The River and Tree of Life
And he showed me a pure river of water of life, clear as crystal,
proceeding out of the throne of God and of the Lamb.
In the midst of the street of it, and on either side of the river, was there
the tree of life, which bare twelve manner of fruits, and yielded her fruit
every month: and the leaves of the tree were for the healing of the
nations. Rev. 22:1-2
The angel continues to show John the wonderful things of the city of God.
In the midst of the street of the city was the tree of life.
The Broad Street.--Although the word "street" is here used in the singular
number with the definite article "the" before it, it is not supposed that
there is but one street in the city, for there are twelve gates, and there
must of course be a street leading to each gate. But the street here spoken
of is the street by way of distinction, the main street, or as the original
word signifies, the broad way, the great avenue.
The River of Life.--The tree of life is in the midst of this street, but is
on either side of the river of life. Therefore the river of life is also in
the midst of the street of the city. This river proceeds from the throne of
God. The picture thus presented before the mind is this: The glorious
throne of God at the head of the broad way, or avenue; out of that throne
the river of life, flowing lengthwise through the center of the street; and
the tree of life growing on either side, forming a high and magnificent
arch over that majestic stream, and spreading its life-bearing branches far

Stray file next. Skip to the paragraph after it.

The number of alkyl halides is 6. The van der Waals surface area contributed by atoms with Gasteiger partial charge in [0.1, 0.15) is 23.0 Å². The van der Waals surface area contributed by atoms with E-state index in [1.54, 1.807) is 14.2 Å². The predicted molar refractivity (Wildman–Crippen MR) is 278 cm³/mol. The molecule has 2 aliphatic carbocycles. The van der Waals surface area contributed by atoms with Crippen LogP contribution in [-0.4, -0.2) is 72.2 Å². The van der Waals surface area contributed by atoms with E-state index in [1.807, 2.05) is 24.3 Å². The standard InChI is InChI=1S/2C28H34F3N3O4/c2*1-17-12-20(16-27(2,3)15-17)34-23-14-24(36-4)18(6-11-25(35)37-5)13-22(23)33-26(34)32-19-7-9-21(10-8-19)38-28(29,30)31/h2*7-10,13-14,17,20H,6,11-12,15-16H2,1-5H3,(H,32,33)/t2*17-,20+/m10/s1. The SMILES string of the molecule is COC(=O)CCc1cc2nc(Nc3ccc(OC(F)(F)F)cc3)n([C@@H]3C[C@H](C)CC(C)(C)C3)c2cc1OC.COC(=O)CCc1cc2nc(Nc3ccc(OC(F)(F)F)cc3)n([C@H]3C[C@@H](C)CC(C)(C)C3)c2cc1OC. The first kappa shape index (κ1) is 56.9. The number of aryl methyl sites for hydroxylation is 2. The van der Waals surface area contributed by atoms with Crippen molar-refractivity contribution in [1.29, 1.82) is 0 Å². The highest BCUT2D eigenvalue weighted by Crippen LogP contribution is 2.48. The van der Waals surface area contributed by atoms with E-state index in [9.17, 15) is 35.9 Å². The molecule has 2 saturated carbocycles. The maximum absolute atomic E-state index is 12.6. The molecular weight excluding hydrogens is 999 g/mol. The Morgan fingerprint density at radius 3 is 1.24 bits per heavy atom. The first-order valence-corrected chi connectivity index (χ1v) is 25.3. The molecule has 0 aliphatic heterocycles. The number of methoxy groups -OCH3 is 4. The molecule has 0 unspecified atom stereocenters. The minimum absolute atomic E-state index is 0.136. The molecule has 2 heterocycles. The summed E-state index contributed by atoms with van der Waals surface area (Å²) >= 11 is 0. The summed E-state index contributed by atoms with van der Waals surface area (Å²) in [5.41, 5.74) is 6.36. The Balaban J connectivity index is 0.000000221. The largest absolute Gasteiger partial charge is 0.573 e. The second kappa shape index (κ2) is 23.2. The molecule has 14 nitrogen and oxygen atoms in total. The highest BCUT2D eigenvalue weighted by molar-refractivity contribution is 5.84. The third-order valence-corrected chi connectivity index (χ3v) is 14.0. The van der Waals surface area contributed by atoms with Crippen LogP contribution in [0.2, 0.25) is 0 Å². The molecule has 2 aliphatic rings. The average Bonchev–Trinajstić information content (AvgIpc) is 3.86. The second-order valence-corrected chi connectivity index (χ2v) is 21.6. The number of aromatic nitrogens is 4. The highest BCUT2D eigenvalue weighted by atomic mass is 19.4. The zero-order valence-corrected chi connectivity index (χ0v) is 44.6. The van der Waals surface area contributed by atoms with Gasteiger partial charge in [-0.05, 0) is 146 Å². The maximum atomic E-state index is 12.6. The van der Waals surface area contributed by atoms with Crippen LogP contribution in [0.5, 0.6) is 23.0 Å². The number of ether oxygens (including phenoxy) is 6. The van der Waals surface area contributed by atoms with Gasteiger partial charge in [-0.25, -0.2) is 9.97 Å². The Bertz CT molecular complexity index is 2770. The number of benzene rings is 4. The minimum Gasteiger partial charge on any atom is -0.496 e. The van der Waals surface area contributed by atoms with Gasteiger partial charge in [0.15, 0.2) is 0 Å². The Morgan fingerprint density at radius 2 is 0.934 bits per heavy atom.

away on either side. How wide this broad street is, we have no means of
determining, but it will be at once perceived that a city three hundred
seventy-five miles square, would have an ample space for its great avenue.
The Tree of Life.--But how can the tree of life be but one tree, and still
be on either side of the river? It is evident that there is but one tree of
life. From Genesis to Revelation it is spoken of as but one--the tree of life.
To be at once on both sides of the river, it must have more than one trunk,
in which case it would be united above in order to form but one tree.
John, caught away in the Spirit, and presented with a minute view of
this wonderful object, says that it was on either side of the river.
The tree of life bears twelve kinds of fruit, and yields it fruit every
month. This fact throws light upon the declaration in Isaiah 66: 23, that
all flesh shall come up "from one moon to another" to worship before the
Lord of hosts.
The redeemed come up to the holy city from month to month to partake of
the fruit of the tree of life. Its leaves are for the healing of the nations,
--literally, the service of the nations. This cannot be understood as implying
that any will enter the city in a diseased or deformed condition to need
healing; for then the conclusion would follow that there will always be
persons there in that condition, as we have no reason to understand that
the service of the leaves, whatever it is, will not be perpetual, like the use
of the fruit. But the idea of disease and deformity in the immortal state is
contrary to the express declarations of Scripture. "The inhabitant shall not
say, I am sick." Isaiah 33: 24.